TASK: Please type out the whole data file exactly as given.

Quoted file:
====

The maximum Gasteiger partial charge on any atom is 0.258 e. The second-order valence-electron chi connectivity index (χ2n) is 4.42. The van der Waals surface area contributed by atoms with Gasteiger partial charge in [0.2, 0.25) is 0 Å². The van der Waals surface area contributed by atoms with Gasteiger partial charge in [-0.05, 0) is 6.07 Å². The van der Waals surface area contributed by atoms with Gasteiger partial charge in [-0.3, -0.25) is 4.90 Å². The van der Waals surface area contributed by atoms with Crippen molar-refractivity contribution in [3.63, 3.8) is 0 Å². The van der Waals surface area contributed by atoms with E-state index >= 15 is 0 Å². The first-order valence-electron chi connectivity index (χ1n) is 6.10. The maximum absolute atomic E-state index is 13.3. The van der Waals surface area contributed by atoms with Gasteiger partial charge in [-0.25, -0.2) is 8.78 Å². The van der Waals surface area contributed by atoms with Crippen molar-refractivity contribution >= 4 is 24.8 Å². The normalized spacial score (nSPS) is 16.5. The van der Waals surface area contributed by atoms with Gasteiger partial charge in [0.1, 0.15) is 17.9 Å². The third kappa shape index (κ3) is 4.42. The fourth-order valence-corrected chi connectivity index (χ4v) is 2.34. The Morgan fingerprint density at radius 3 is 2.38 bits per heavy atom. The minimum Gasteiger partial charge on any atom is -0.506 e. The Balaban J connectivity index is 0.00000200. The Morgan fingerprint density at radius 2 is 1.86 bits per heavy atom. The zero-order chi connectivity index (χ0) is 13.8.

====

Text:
The maximum Gasteiger partial charge on any atom is 0.258 e. The second-order valence-electron chi connectivity index (χ2n) is 4.42. The van der Waals surface area contributed by atoms with Gasteiger partial charge in [0.2, 0.25) is 0 Å². The van der Waals surface area contributed by atoms with Gasteiger partial charge in [-0.05, 0) is 6.07 Å². The van der Waals surface area contributed by atoms with Gasteiger partial charge in [-0.3, -0.25) is 4.90 Å². The van der Waals surface area contributed by atoms with Crippen molar-refractivity contribution in [3.63, 3.8) is 0 Å². The van der Waals surface area contributed by atoms with E-state index >= 15 is 0 Å². The first-order valence-electron chi connectivity index (χ1n) is 6.10. The maximum absolute atomic E-state index is 13.3. The van der Waals surface area contributed by atoms with Gasteiger partial charge in [-0.25, -0.2) is 8.78 Å². The van der Waals surface area contributed by atoms with Crippen molar-refractivity contribution >= 4 is 24.8 Å². The normalized spacial score (nSPS) is 16.5. The van der Waals surface area contributed by atoms with Gasteiger partial charge in [0.1, 0.15) is 17.9 Å². The third kappa shape index (κ3) is 4.42. The fourth-order valence-corrected chi connectivity index (χ4v) is 2.34. The Morgan fingerprint density at radius 3 is 2.38 bits per heavy atom. The minimum Gasteiger partial charge on any atom is -0.506 e. The Balaban J connectivity index is 0.00000200. The Morgan fingerprint density at radius 2 is 1.86 bits per heavy atom. The zero-order chi connectivity index (χ0) is 13.8.